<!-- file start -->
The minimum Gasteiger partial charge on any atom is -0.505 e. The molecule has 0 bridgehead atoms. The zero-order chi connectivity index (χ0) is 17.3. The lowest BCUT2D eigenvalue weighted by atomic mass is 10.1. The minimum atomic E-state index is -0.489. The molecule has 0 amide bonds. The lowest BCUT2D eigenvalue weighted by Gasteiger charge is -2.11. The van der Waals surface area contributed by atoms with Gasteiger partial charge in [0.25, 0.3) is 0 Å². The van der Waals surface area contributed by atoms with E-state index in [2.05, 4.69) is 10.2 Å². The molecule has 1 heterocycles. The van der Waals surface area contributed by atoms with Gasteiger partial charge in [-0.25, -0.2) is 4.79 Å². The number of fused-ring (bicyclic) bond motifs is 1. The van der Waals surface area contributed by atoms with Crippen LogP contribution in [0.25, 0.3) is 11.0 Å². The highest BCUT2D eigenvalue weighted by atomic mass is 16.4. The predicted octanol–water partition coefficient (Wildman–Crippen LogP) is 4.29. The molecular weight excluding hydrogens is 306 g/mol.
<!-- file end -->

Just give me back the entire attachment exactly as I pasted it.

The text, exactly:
The minimum Gasteiger partial charge on any atom is -0.505 e. The molecule has 0 bridgehead atoms. The zero-order chi connectivity index (χ0) is 17.3. The lowest BCUT2D eigenvalue weighted by atomic mass is 10.1. The minimum atomic E-state index is -0.489. The molecule has 0 amide bonds. The lowest BCUT2D eigenvalue weighted by Gasteiger charge is -2.11. The van der Waals surface area contributed by atoms with Gasteiger partial charge in [0.25, 0.3) is 0 Å². The van der Waals surface area contributed by atoms with E-state index in [2.05, 4.69) is 10.2 Å². The molecule has 1 heterocycles. The van der Waals surface area contributed by atoms with Gasteiger partial charge in [-0.25, -0.2) is 4.79 Å². The number of fused-ring (bicyclic) bond motifs is 1. The van der Waals surface area contributed by atoms with Crippen LogP contribution in [0.25, 0.3) is 11.0 Å². The highest BCUT2D eigenvalue weighted by atomic mass is 16.4. The predicted octanol–water partition coefficient (Wildman–Crippen LogP) is 4.29. The molecular weight excluding hydrogens is 306 g/mol.